Team Yukon was right on target at the 2018 Canadian Archery Championships in Truro, N.S., from Aug. 3 to 12.
The three archers were second, third and seventh respectively in the outdoor target competition.
Coach Warren Kapaniuk said the team was very happy with the results.
“This was the best the Yukon has ever placed at nationals outdoors,” said Kapaniuk. “Lots of times, because we don’t have the competition, we finish right near the bottom in every category we’re in. So to see the younger shooters coming up is great.”
Alan Hanson had the best finish for the Yukoners, placing second in the masters recurve category.
Wyatt Kapaniuk was third in the cub recurve category and Vincent Menard was seventh in the cadet compound category.
While Hanson is more experienced competing both outdoors and Outside, this was just the second competition outside the Yukon for Wyatt and Menard.
Warren said a team of Yukoners travelled to the B.C. Indoor Provincial Championships last Easter.
“We have a competitive travelling team that … we’ve been slowly building up,” said Warren. “(The B.C. tournament) was the kids’ first taste of a real competition against lots of people and people you don’t know.”
The trip to Truro was the first outdoor competition and first time shooting in actual “outdoor” conditions.
“Wind is a huge factor,” said Warren. “We don’t really have an open-area range in the Yukon we can practice on, so we don’t get as much wind influence as, say, someone who practices on the prairies. The winds were blowing 30 kilometres per hour and gusting to 40, either 90 degrees to the archers so the wind was hitting the arrows at the side, or they were having to shoot into that kind of wind.”
The outdoor target competition ran from Aug. 9 to 12, so archers had to get familiar with the range — and the weather — quite quickly.
Warren said the ability to adjust and adapt was remarkable.
“I think they had five hours of practice time before the competition started, so that was all the time they had to try to fit in learning how to shoot in the wind and what they had to change in their shooting sequences,” said Warren. “It was a little frustrating to start with.”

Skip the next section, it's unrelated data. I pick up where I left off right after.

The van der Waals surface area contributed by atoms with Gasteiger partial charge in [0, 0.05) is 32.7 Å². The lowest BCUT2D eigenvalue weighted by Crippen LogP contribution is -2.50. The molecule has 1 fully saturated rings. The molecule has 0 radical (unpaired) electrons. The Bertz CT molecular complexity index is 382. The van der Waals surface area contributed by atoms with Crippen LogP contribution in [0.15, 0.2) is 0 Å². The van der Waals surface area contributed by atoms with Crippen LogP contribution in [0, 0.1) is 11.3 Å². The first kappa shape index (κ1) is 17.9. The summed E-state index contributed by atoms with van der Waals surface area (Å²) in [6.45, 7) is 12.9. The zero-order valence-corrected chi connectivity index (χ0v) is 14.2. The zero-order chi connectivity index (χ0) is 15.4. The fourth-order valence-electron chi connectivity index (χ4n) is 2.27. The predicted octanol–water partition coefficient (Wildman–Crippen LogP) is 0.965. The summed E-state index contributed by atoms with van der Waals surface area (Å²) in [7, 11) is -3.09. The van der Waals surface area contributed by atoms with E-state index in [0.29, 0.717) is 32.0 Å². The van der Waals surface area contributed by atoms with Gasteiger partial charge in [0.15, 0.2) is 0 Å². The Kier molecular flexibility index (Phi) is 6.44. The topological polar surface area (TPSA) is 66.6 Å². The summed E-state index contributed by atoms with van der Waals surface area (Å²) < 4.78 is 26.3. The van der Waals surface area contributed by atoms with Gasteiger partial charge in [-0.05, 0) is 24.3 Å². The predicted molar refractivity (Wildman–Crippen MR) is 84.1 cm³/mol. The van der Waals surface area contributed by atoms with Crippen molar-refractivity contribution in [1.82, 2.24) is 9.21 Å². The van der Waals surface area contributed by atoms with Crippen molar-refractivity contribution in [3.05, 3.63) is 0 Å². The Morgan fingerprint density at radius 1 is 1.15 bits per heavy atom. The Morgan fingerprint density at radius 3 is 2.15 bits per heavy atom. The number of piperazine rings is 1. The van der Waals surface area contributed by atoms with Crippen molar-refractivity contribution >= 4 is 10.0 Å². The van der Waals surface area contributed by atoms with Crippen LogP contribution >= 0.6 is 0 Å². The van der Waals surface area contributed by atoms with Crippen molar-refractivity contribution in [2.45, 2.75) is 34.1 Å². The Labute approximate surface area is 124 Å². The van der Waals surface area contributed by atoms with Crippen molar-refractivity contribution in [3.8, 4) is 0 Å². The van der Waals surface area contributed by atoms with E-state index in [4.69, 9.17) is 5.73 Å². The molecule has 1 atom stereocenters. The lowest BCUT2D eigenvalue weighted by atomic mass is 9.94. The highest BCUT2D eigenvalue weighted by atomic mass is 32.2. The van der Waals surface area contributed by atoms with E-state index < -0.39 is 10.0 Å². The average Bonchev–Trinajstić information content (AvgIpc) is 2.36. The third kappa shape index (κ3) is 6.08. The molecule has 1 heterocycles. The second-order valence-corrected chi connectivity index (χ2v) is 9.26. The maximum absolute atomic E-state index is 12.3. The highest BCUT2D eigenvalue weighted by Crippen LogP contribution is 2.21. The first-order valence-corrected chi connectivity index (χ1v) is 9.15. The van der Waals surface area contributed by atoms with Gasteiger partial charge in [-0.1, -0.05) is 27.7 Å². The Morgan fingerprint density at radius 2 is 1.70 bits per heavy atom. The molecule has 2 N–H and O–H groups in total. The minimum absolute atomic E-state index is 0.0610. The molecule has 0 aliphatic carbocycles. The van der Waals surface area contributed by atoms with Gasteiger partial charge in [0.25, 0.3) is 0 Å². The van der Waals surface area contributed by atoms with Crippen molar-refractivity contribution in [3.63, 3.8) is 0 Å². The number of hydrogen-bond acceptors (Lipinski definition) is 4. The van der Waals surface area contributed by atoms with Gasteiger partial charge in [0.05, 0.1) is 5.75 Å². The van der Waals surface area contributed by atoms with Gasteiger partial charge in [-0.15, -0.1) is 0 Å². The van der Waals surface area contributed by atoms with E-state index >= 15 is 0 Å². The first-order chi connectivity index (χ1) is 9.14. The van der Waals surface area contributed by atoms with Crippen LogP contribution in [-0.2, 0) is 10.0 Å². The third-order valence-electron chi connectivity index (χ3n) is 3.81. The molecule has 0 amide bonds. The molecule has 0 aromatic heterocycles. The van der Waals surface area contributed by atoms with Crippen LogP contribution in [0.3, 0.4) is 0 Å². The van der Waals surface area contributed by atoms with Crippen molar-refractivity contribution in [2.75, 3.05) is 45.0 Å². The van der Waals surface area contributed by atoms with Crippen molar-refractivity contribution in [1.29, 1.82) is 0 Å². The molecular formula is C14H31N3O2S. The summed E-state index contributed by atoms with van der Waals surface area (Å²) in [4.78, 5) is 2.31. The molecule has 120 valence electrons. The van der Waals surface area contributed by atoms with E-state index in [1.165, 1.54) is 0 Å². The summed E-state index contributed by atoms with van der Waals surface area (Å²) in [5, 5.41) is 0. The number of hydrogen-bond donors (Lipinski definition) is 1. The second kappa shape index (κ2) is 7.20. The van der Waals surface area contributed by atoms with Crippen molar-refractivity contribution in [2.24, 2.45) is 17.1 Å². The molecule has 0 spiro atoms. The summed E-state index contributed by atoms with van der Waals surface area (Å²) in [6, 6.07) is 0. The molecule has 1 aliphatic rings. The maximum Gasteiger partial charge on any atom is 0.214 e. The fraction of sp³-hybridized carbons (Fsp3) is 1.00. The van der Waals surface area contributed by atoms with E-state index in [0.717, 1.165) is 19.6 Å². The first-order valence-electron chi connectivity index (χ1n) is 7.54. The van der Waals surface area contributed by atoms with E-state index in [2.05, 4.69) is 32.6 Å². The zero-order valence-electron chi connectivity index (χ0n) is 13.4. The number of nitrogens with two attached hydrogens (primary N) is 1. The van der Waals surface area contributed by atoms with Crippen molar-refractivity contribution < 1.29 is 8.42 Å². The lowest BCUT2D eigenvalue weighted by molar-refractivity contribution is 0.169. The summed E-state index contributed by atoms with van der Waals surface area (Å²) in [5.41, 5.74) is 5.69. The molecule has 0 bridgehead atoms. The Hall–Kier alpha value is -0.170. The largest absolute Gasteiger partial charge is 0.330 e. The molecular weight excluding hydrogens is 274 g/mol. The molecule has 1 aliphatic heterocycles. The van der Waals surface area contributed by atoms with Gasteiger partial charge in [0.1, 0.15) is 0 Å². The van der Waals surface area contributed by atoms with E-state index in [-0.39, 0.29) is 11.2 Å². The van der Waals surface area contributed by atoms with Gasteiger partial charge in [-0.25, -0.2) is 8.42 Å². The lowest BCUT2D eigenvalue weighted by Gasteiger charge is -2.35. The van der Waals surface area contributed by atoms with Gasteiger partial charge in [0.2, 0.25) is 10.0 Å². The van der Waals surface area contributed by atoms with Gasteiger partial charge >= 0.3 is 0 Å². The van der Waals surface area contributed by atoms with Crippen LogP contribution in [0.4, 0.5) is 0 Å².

Warren said that Wyatt found he had to aim almost at the target next to his own because of the low-poundage bow he competes with.
“(It) is completely counterintuitive that you aim at a completely different spot than you want your arrows to hit,” said Warren. “There was some dealing with how to aim off and stuff with the wind.”
This was only the fourth time the Yukon has sent archers to nationals and the first time archers competed in the recurve category. Developing recurve archery has been a priority over the last few years.
The team practiced two to three hours at a time, three to four times a week in the lead up to the competition on a range setup at the biathlon range, although the outdoor setting didn’t mimic competition conditions.
“Because we’re in the trees, they’re not able to train with the wind like if we had a big open field,” said Warren. “Even when it’s windy, it’s not very windy.”
Qualification for the tournament — and funding from Archery Canada — was the spring indoor tournament due to how short the outdoor shooting season is in the territory.
In addition to Archery Canada, one of the archers received partial funding from Sport Yukon’s athlete development program and another was sponsored by Underhill Geomatics.
The next target for archers is the indoor competition at the Canada Winter Games next year in Red Deer, Alta. A selection tournament is set for early September to pick a training team, with final selections happening closer to the competition date.
Contact John Hopkins-Hill at email@example.com